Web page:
Natalie Portman's Directorial Debut & Paper Towns' Nat WolffBy Gerri Miller
See how Portman is making her big splash in Israel and don't miss Paper Towns with Nat WolffGo To Pop Culture
My husband Sean and I share the same core values, yet we each traveled vastly different routes to arrive at this point. Sean is the eldest of two children. His father emigrated from Ireland in his teens, joined the Marine Corps and served in Korea and Vietnam. Sean's mother grew up in a small town in Louisiana, and joined the Marines, too. The family moved frequently across the United States, from military base to apartment complex, until they settled in the Portland, Oregon, suburbs when Sean was in the sixth grade. Sean and his younger sister were raised as Catholics, but both drifted away from the church in their teens.
I am the youngest of three children. My parents were both born Jewish and raised in New York City; both attended NYU. They met at a college dance. My father served in World War II, then became a public relations executive on Madison Avenue. Our family lived in the same Manhattan apartment until I graduated from high school. My two older brothers and I attended Sunday school at the local Reform synagogue where we read from the Torah to commemorate our Bar and Bat Mitzvahs, followed by tasteful receptions. I later became involved in the Reform youth movement and have pursued a variety of approaches to Jewish community and home life over the decades since then.
Sean himself worked to pay his own college tuition, and when the money was gone he dropped out. My parents paid full tuition at private colleges for all three of us kids, and helped with my expenses in graduate school.
Sean rode a bike across the United States; I rode one through Western Europe. He traveled to the Far East on business; I lived in Israel for seven years, earning a living as an advertising copywriter.
Along the way, Sean developed an insatiable thirst for knowledge, an excellent memory for detail, and the ability to piece together disparate pieces of information into a congruent whole. He's a "big picture" thinker. This has led him to ardent patriotism and a thoughtful conservatism, both politically and socially.
I, on the other hand, am the quintessential New York liberal. I can count on one hand the number of times I have voted for a Republican--including Jacob Javits [former Jewish senator from New York]! I care about details, but don't retain them. In the end, I lead with my heart.
Since the attacks of September 11, 2001 and throughout Israel's prolonged intifada, Sean's outlook has seemed less alien to me. I welcomed the ten-foot flagpole Sean erected in front of our house, where such displays would once have reminded me of divisive, Vietnam-era protests. I listen intently to Sean's political explications, and I find myself agreeing, if somewhat warily.
Our disparate backgrounds and sensibilities inform and enrich our relationship. Sean had his own room growing up, and so did I. But he craves a degree of privacy that was largely unavailable in my boisterous family and our cramped city apartment. I have learned to back off and let him unwind in his own way. We find each other in quiet moments, over dinner or when our daughter Sarah is sleeping, and we talk incessantly.
We make all major decisions together, but we try not to sweat the small stuff. If Sean wears a tie-dyed tee-shirt to the synagogue picnic, and I wear khakis and a sweater, it's not even a matter for discussion. We don't argue over whose turn it is to do the dishes. On the other hand, we have made a conscientious effort to coordinate our childrearing philosophy and style. As Sarah grows, we often revert to the principles we shaped when our parenting team was in its infancy: We trust each other's judgment. We are always on the same side.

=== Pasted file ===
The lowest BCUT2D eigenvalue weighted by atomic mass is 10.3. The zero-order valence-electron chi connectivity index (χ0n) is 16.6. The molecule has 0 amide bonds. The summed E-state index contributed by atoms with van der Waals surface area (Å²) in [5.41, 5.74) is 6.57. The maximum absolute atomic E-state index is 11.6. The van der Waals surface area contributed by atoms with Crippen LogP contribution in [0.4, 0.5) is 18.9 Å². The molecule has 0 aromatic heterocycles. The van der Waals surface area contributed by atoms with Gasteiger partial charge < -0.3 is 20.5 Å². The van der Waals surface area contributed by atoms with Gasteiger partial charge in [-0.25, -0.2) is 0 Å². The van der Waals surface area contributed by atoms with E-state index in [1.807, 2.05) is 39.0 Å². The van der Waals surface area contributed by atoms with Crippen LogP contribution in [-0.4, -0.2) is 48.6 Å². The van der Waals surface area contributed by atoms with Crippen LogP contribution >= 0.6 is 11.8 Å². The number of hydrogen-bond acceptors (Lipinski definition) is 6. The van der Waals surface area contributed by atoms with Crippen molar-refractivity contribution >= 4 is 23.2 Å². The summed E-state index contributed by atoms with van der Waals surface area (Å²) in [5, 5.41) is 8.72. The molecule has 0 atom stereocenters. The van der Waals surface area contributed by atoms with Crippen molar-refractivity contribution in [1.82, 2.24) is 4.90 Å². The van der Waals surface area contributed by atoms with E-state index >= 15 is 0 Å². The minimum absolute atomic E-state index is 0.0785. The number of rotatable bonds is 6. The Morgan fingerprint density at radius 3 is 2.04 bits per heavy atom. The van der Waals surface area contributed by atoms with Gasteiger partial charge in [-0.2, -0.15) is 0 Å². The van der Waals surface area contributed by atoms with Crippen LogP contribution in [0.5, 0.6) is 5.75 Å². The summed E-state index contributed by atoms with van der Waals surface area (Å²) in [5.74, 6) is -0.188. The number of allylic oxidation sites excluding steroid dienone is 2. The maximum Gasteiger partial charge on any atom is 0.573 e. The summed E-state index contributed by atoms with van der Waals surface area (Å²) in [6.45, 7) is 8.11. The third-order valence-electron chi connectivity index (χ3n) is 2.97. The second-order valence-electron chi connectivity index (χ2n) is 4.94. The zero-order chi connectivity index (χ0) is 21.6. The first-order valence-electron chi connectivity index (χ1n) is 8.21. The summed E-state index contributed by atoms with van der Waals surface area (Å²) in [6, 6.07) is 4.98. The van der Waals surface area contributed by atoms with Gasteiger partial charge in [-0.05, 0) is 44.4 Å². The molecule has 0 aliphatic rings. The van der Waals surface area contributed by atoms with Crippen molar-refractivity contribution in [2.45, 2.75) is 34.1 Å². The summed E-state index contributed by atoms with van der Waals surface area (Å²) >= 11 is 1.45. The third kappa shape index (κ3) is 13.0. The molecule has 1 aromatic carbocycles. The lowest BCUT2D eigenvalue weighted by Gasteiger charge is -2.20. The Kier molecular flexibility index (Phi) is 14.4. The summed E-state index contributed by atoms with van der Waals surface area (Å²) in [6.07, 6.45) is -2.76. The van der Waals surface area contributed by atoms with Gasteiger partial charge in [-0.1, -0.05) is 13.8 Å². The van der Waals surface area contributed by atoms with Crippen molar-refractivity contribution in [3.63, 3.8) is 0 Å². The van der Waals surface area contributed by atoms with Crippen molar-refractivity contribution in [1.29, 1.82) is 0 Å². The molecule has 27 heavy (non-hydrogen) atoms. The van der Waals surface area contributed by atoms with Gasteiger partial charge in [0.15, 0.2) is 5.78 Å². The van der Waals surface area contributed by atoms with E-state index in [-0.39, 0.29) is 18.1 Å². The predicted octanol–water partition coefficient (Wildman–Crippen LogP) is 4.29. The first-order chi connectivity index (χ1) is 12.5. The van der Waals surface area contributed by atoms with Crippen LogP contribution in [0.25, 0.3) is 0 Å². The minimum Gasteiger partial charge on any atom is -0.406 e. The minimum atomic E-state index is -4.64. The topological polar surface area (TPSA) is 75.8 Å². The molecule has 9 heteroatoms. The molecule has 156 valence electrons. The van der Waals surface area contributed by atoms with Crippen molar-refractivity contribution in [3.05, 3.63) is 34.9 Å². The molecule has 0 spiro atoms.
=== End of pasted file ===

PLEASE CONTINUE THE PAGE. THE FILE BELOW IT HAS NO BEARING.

Family discussions, and almost everything else of consequence, often take place at the dinner table. I read recently that kids who eat with their families regularly reap multiple social and academic benefits. I had already experienced that in my own childhood. My mother made dinner, Dad came home from work and changed into "schlumpy" pants, and we sat down at the table as a family. This was not "Ozzie and Harriet." We interrupted each other, argued, grabbed and spilled. But we ate together every night.
I didn't appreciate that until I tried to replicate it in my own family. Sitting down to dinner together is an everyday miracle that we take for granted.
On Shabbat (the Sabbath), we make it special. Over the years of our marriage, Sean and I have made Shabbat into the high point of our week, somehow setting it apart from--and above--our daily dinner experience. The "props" help: a white table cloth, candles and kiddush (blessing over wine) cups, the best dishes, two loaves of home-baked challah under one of the colorful covers Sarah made in preschool. We sing. We bless the Sabbath, the food, and each other, and reflect on the week.
Then there is the food itself. We both love to cook, and to eat. But I prefer my corned beef on rye, and Sean eats his with boiled cabbage and potatoes. Somehow we merge our culinary diversity into a pleasing whole, and create our own traditions: our corned beef dinner is followed by a dessert of hamentaschen, as surely as Purim follows St. Paddy's Day. The leftover meat--if any--is served on rye bread with mustard and a sour pickle.
As we work together to create a family and a life, Sean and I are reminded of our cultural differences as well as our shared values. We draw strength from both, forging something new and wonderful from our combined traditions.